Students receiving home instruction may enroll in any classes at the appropriate public school. This includes all academic, cocurricular, and extracurricular activities. Maine Revised Statutes Annotated tit. 20-A, §5021.
For regular classes and cocurricular activities, the superintendent’s approval is required, but he may not unreasonably withhold his approval. (See 20-A MRSA §5021.1.A and .4.A. Do not confuse with §5021-A.) The superintendent’s approval is not required for a home instruction student to try out for extracurricular activities. (See 20-A MRSA §5021.5)
However, a federal court ruled that if a homeschooler plays on a private school team, it is not a violation of federal law for the state sports association to disqualify the team from interscholastic competition. Pelletier v. Maine Principals’ Ass’n, 261 F. Supp. 2d 10 (D. Me. 2003) (After the federal case ended, the state court case was dismissed without a ruling. York County Superior Court, ALFSC-CV-2003-00073.)
Although §5021(3) seems to give homeschoolers the right to access special education services, schools have taken the position that homeschoolers are not eligible for special education services.
Students homeschooling through a private school “recognized” by the Commissioner of Education as providing equivalent instruction (i.e., by following the applicable guidelines) have access to curricular, extracurricular, and interscholastic activities unless the public school does not have the “capacity.” See 20-A Maine Revised Statutes §5021-A as amended by LD 92 effective July 22, 2013. (Do not confuse this statute with 20-A §5021.)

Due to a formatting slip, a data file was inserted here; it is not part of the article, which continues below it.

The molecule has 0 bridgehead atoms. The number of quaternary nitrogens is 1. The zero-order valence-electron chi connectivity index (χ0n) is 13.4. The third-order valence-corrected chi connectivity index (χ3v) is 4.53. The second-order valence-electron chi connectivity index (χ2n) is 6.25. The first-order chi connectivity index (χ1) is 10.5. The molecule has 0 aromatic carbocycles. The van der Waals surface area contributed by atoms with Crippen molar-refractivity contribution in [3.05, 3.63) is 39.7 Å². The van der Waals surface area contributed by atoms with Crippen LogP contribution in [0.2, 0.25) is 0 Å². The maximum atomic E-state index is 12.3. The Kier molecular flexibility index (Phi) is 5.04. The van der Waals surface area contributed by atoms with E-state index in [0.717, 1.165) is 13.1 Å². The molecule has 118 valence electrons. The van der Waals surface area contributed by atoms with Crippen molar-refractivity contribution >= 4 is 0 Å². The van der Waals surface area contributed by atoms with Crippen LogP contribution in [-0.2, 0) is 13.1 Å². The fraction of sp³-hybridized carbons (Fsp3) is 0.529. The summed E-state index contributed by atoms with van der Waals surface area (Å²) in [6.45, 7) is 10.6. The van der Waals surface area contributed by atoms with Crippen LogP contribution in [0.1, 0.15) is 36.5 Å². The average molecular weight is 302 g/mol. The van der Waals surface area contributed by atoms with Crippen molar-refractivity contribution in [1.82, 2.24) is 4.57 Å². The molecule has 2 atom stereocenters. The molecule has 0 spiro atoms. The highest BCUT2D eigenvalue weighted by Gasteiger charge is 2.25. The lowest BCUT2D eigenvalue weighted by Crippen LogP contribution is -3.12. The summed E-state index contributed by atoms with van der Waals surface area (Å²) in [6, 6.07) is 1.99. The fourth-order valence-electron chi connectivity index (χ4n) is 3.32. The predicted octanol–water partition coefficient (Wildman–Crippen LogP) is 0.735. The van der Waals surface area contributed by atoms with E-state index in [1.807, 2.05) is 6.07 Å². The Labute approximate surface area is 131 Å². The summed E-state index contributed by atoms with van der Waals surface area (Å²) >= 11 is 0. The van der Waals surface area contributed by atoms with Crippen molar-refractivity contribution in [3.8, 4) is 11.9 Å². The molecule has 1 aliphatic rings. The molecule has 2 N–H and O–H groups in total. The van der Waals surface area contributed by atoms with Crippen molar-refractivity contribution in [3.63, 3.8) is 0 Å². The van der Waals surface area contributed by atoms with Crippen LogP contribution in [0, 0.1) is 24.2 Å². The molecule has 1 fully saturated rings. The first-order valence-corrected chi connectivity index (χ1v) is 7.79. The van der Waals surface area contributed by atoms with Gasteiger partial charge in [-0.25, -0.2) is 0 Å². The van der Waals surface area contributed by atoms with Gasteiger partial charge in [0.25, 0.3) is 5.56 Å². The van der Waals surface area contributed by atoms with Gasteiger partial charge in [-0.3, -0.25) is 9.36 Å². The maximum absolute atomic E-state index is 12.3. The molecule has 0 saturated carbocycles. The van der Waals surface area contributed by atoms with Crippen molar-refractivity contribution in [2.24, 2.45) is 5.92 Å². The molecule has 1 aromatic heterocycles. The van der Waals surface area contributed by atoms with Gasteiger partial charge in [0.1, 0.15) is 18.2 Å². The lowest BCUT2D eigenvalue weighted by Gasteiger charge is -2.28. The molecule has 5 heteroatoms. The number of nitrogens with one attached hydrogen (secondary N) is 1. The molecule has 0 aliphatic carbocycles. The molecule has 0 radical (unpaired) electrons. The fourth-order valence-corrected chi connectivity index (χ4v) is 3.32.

Things to keep in mind:
Public school access includes participation in public school classes, sports, activities, etc.
States use a unique vocabulary in this area: “extracurricular,” “cocurricular,” “curricular,” “interscholastic,” “program,” “activity,” etc. Care should be taken to distinguish one from another. When a state defines a word, it is important.
While athletic association rules are not “law,” public schools are generally constrained to operate within them, or their teams could be disqualified.
We strive toward keeping this information 100% up to date in this rapidly changing area of the law. However, this post should not be considered authoritative because of the possibility of unobserved changes in association rules, statutes, regulations, or case decisions, and because of lag time between changes and the publication of updates.
Please note: The information on this page has been reviewed by an attorney, but it should not be taken as legal advice specific to your individual situation.